A father whose family face deportation from the UK has said he hopes "common sense will prevail" and they will be allowed to remain in the country.
Gregg Brain, who moved from Australia to Dingwall in the Scottish Highlands with wife Kathryn and their son Lachlan in 2011, said they have been "absolutely floored" by the support received from the local community and across the political spectrum.
The father and son came to Scotland as dependants of Mrs Brain, who was on a student visa at a time when a two-year post-study visa was in existence - but it was later abolished.
The family, who have been given leave to remain until next Tuesday, hope a job offer made to Mrs Brain by GlenWyvis distillery in Dingwall will meet visa requirements and allow them to stay.
They met with Scotland's First Minister Nicola Sturgeon on Thursday, who promised to do everything in her power to help.
Mr Brain said they are in the process of resubmitting a visa application in light of the job offer but have "significant doubts" as to whether it will be possible to pull the paperwork together in time.
UK Immigration Minister James Brokenshire, who is due to discuss the case further with Ross, Skye and Lochaber SNP MP Ian Blackford, has told the Commons the family face no ''imminent risk of immediate deportation''.
Mr Brain said: "Ideally what we would like is for the Home Office to live up to what they promised when we came here and to give us two years to be able to establish our value to an employer, to convince them that we're worth the headache and the expense of going through a sponsorship licence process, but if we can't get that then, yes, at least the time that it would take to get the sponsorship process rolling.
"I'm hopeful that common sense will prevail and that the Home Office will realise that any immigration policy must be set to allow people in who are a net asset to the national interest, and we have a family here who have been working, paying their own way, not relying on taxes, who are willing to live and work in what is a comparatively sparsely populated and economically depressed area of the country.
"(Home Secretary) Theresa May said last year that she would welcome immigrants who are willing to culturally assimilate and pay their own way. I would like to think that the Home Office... will now make the right decision and allow us to stay so that we can continue to contribute."
Mr Brain said he is grateful that seven-year-old Lachlan, whose first language is Gaelic, does not fully comprehend the potential upheaval the family face.
He said they have been "absolutely amazed" by the support of the local community and politicians from all parties, adding that he hopes it will help other families in similar situations.
He said: "We've been absolutely floored, we had no idea that it would generate this level of interest. What we're hopeful for is that a rising tide will lift all ships.
"The generosity and the openness of the people in our villages around us, the wider community, has been just absolutely overwhelming. I keep using the word overwhelming but I can't think of anything else."
Speaking after the meeting, Ms Sturgeon said: "I've assured the Brain family that the Scottish Government will do everything it can to support them in their attempt to get the time that they always thought they would have to get jobs here, the right to stay here and continue to make a contribution to Scotland.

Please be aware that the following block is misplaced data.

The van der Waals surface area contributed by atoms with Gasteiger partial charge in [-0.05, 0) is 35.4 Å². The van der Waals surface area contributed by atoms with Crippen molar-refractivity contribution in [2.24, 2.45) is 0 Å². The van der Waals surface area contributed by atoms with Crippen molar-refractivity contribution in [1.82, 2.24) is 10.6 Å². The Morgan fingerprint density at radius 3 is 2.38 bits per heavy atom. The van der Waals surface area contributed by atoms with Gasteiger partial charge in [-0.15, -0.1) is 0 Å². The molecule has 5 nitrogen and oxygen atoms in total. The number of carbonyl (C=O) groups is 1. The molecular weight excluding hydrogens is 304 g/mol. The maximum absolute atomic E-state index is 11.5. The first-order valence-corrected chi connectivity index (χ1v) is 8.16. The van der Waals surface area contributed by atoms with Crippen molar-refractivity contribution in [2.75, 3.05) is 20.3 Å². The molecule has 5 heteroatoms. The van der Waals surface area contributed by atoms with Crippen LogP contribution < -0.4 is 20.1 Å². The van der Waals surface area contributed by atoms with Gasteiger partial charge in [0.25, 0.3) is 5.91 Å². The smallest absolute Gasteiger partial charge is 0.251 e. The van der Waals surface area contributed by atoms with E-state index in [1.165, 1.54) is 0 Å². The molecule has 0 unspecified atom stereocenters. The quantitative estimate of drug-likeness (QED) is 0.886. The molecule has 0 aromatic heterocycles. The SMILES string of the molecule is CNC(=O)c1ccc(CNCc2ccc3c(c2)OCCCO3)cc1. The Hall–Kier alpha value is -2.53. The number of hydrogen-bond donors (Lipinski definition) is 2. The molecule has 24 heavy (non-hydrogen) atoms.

"This is a family that came here in good faith, sold up everything in Australia, came under a scheme that was promoted by the Scottish Government at that time and backed by the UK Government.
"They fully expected that they would have the two-year post-study visa in order to allow them to secure work here.
"The problem is the UK Government changed the rules before they had the chance to benefit from what they thought that they would benefit from.
"So there's a sense of natural justice here, as well as the human element.
"This is a family that has contributed a huge amount to Scotland.
"Their wee boy has virtually grown up here, he is a Gaelic speaker, he is to all intents and purposes Scottish, so I think it would be tragic to see them have to leave when they are actually so close to gaining the employment that would enable them to continue making that contribution."
Ms Sturgeon said she had written to Home Secretary Theresa May when she first was made aware of the family's plight but had not received a response.
She said: "I will now write to her again - the Brains need more time to work on their application and secure the jobs they want so they can continue to be contributing members of Scottish society.
"The Home Office must look again at their approach to migration to ensure it best meets the specific needs of Scotland. This case is the perfect example of why.
"The UK Government must act and must act now."
Speaking after a meeting with Home Office staff, the family's MP Mr Blackford said: "I am very grateful to James Brokenshire for meeting with me to discuss the Brain family's case and he has assured me that he will do everything he can to support and assist them.
"Kathryn has been offered a job at GlenWyvis Distillery in the Highlands where her role will be to attract funding for the start-up company, which will in turn lead to further investment and jobs for the area. So now it is not just vital for the Brain family that they are allowed to remain in Scotland but it is also important for prosperity and future employment in the Highlands.
"Unfortunately, the Brain family have suffered a breach of trust at the hands of the UK government - Kathryn, Gregg and Lachlan are exactly what we need in the Highlands to grow and sustain our economy and the UK government should show some compassion by allowing them to stay in Scotland."